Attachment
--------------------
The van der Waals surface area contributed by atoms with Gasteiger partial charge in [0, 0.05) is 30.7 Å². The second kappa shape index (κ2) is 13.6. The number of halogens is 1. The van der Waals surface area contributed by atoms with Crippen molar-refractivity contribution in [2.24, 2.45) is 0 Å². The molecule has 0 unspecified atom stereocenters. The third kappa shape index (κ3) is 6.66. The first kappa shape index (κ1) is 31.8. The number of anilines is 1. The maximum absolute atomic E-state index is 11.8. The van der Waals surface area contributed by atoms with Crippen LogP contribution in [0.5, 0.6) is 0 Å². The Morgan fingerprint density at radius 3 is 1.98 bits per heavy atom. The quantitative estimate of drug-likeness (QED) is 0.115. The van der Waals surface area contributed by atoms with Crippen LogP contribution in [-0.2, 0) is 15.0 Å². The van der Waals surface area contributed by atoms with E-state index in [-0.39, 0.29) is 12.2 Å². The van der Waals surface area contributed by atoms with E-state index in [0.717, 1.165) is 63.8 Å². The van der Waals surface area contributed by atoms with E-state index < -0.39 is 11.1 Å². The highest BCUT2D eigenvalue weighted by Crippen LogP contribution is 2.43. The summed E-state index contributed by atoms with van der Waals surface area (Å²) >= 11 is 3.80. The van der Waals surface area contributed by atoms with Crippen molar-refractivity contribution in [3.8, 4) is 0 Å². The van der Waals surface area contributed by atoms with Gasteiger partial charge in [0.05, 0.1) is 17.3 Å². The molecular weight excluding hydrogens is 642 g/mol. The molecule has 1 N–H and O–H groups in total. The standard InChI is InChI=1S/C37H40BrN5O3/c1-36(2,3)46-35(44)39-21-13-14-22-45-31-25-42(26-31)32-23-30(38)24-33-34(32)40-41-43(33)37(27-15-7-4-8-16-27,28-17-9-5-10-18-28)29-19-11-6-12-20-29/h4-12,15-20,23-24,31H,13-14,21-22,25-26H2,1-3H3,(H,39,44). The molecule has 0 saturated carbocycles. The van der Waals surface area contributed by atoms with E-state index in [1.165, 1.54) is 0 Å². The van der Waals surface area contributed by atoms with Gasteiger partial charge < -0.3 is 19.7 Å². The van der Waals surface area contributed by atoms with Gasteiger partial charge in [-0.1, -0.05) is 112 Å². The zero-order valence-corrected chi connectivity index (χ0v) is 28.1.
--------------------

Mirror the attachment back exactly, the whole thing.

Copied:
The van der Waals surface area contributed by atoms with Gasteiger partial charge in [0, 0.05) is 30.7 Å². The second kappa shape index (κ2) is 13.6. The number of halogens is 1. The van der Waals surface area contributed by atoms with Crippen molar-refractivity contribution in [2.24, 2.45) is 0 Å². The molecule has 0 unspecified atom stereocenters. The third kappa shape index (κ3) is 6.66. The first kappa shape index (κ1) is 31.8. The number of anilines is 1. The maximum absolute atomic E-state index is 11.8. The van der Waals surface area contributed by atoms with Crippen LogP contribution in [0.5, 0.6) is 0 Å². The Morgan fingerprint density at radius 3 is 1.98 bits per heavy atom. The quantitative estimate of drug-likeness (QED) is 0.115. The van der Waals surface area contributed by atoms with Crippen LogP contribution in [-0.2, 0) is 15.0 Å². The van der Waals surface area contributed by atoms with E-state index in [-0.39, 0.29) is 12.2 Å². The van der Waals surface area contributed by atoms with E-state index in [0.717, 1.165) is 63.8 Å². The van der Waals surface area contributed by atoms with E-state index < -0.39 is 11.1 Å². The highest BCUT2D eigenvalue weighted by Crippen LogP contribution is 2.43. The summed E-state index contributed by atoms with van der Waals surface area (Å²) >= 11 is 3.80. The van der Waals surface area contributed by atoms with Crippen molar-refractivity contribution in [3.8, 4) is 0 Å². The van der Waals surface area contributed by atoms with Gasteiger partial charge in [0.05, 0.1) is 17.3 Å². The molecular weight excluding hydrogens is 642 g/mol. The molecule has 1 N–H and O–H groups in total. The standard InChI is InChI=1S/C37H40BrN5O3/c1-36(2,3)46-35(44)39-21-13-14-22-45-31-25-42(26-31)32-23-30(38)24-33-34(32)40-41-43(33)37(27-15-7-4-8-16-27,28-17-9-5-10-18-28)29-19-11-6-12-20-29/h4-12,15-20,23-24,31H,13-14,21-22,25-26H2,1-3H3,(H,39,44). The molecule has 0 saturated carbocycles. The van der Waals surface area contributed by atoms with E-state index in [1.165, 1.54) is 0 Å². The van der Waals surface area contributed by atoms with Gasteiger partial charge < -0.3 is 19.7 Å². The van der Waals surface area contributed by atoms with Gasteiger partial charge in [-0.1, -0.05) is 112 Å². The zero-order valence-corrected chi connectivity index (χ0v) is 28.1.